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Red Sox playing inspired baseball under Farrell

Manager's easygoing demeanor has helped build team chemistry @boomskie

NEW YORK -- With a little more than a third of the season behind them, the John Farrell era has paid great dividends already for the Red Sox.

Out of the turmoil of the past two seasons, the 35-23 Boston club suddenly finds itself with a 2 1/2-game lead over the Orioles and a three-game bulge on the Yankees and Rays in the American League East. That after a 3-0 victory at Yankee Stadium on Sunday night in a game that was called after three rain delays and stopped for the last time as the Yanks were about to come to bat in the sixth inning.

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Last year after 58 games, the Red Sox were 29-29, four games out -- and in the midst of a battle with manager Bobby Valentine -- about to free fall out of contention. This year, it's a different story.

"They've got a lot of good players over there. They have a lot of guys who have had success in years past," said Kevin Youkilis, traded by the Red Sox to the White Sox last June 24 and now with the Yanks. "Sometimes there's just a bad year and I think that's what happened last year. They're doing well. They're pitching and hitting in the right spots and that's how you win ballgames. In this game, any team has a chance to win in baseball. You can't count out any team."

A week ago, the Red Sox were tied for first with the Bombers. Since then, they've won five of their last eight games while the Yanks have hit the skids by losing seven out of eight, including a rare four-game Subway Series sweep at the hands of the Mets.

The Red Sox have obviously played diametrically different ball under Farrell. They opened the season by taking two of three from the Yankees in the Bronx and did the same thing this weekend.

During that opening series, Farrell said when asked about building team chemistry that "wins certainly are the biggest factor in helping a team gel."

After Sunday's game, Farrell went a tad deeper.

"Winning certainly helps, there's no doubt about it," he said. "But I think we have a group of guys who pull for one another. They get along really well. They're anxious to get the ballpark every day. That's evident by the relationships that have been built here since Spring Training. This is a group that has become more close knit with each passing day. I think that's the reason we've been able to meet and answer some of the challenges that have come our way."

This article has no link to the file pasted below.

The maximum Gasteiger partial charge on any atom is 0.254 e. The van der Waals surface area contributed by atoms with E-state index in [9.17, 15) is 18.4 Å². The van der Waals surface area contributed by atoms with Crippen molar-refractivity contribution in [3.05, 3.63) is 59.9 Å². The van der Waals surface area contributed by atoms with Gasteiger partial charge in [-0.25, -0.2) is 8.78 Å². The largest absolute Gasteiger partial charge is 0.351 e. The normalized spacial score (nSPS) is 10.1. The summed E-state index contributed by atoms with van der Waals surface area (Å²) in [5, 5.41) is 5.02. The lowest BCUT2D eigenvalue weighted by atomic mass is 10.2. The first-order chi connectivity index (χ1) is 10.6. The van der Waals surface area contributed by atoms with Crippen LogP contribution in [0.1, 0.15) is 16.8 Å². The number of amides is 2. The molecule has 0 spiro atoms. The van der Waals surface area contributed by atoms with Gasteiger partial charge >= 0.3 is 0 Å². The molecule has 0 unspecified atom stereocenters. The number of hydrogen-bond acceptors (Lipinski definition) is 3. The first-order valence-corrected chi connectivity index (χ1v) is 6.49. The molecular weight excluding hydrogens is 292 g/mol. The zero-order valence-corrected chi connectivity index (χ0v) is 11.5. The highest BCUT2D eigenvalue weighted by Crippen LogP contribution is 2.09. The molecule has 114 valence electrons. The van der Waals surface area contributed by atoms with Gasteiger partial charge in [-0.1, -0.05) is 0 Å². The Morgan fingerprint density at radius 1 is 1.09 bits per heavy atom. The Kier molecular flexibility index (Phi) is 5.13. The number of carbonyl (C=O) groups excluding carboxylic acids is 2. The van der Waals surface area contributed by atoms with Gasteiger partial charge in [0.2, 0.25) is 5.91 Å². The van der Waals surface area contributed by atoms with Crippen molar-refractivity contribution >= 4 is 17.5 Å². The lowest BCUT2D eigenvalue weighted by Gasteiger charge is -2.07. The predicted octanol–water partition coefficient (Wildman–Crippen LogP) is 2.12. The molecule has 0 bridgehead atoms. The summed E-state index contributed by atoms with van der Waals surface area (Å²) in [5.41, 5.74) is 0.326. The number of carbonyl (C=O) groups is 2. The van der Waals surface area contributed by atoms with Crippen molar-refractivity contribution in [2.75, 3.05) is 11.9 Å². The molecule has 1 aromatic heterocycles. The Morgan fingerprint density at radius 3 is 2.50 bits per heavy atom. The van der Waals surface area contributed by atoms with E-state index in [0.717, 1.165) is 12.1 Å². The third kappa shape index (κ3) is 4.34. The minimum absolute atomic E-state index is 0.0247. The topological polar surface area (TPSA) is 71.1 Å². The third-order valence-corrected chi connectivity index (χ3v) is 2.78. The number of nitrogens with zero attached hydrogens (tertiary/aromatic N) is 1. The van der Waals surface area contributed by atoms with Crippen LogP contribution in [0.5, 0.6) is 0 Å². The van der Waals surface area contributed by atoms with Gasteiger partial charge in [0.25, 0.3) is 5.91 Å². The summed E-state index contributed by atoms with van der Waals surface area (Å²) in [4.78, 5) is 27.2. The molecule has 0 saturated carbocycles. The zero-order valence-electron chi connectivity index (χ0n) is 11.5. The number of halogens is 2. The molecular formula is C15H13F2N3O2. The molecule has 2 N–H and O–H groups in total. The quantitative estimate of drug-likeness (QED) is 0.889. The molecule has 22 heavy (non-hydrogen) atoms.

Talk about impact, it can't be any coincidence that the team's top starters are thriving with a skipper who was once their pitching coach under manager Terry Francona before leaving after the 2010 season for the top job in Toronto.

Clay Buchholz and Jon Lester are thus far a combined 13-2 as opposed to 2012, when they finished 20-22. Buchholz, at 8-0 with a Majors-leading 1.62 ERA, is a big part of the revival. On Sunday night, the right-hander had just been pulled out of the game after the second delay, but in an oddity of scoring, was credited with a complete-game shutout.

"He's the guy who makes out the lineups," Buchholz said when asked about the team's success so far under Farrell. "He's always going around asking guys how they feel. If a day is needed, he'll give you a day off. It's an open-door policy with him and that's what makes it a little bit easier to communicate. When the team is doing good, guys just like to go out there and play."

Lack of chemistry was what made Francona and Red Sox management part ways after the great September collapse of 2011. The team needed a new voice, Francona said. The outspoken Valentine never had a chance with the old group that included Youkilis, Dustin Pedroia, David Ortiz, plus much of the starting rotation, all stuck in their old ways.

Youkilis was the first to clash with Valentine and he was the first player shipped out. To this day, he cringes when asked about the Red Sox. Queried about whether it still felt weird to face his old team after the Yanks defeated Lester, 4-1, on Friday night, Youkilis simply said:

"Next question!"

Following the Youkilis departure, four major cogs of that team -- Adrian Gonzalez, Carl Crawford, Josh Beckett and Nick Punto -- were traded to the Dodgers on Aug. 25 in a personnel and financial house cleaning of major order.

Valentine, who manages out of chaos, was dismissed after what turned out to be a last-place 66-93 season. Farrell is the antithesis, which almost always seems to be the case.

The tough guy who no one likes is followed by the calming influence, which is the definition of the solid and no-nonsense 50-year-old Farrell, who had a 154-170 record and a pair of fourth-place finishes in Toronto. He's seemingly that easy-going guy.

The Red Sox, who won the World Series under Francona in 2004 and '07, but haven't made the playoffs since 2009, needed some sort of transfusion. And thus far they've responded.

"We've had some tough circumstances," Farrell said. "In addition, we've had to go to a number of guys because of injuries -- a couple of spot starts. I think it speaks to our depth and guys staying prepared to step in when they're called upon. Those kind of contributions across the board have allowed us to put together a solid year so far."

Fifty-eight games do not a season make, but it's always better to leap off on the right foot than to wallow in constant negativity. For the Red Sox, the former is the way the John Farrell era is going.

Barry M. Bloom is a national reporter for and writes an MLBlog, Boomskie on Baseball. Follow@boomskie on Twitter.

Boston Red Sox, Clay Buchholz, Jon Lester, David Ortiz, Dustin Pedroia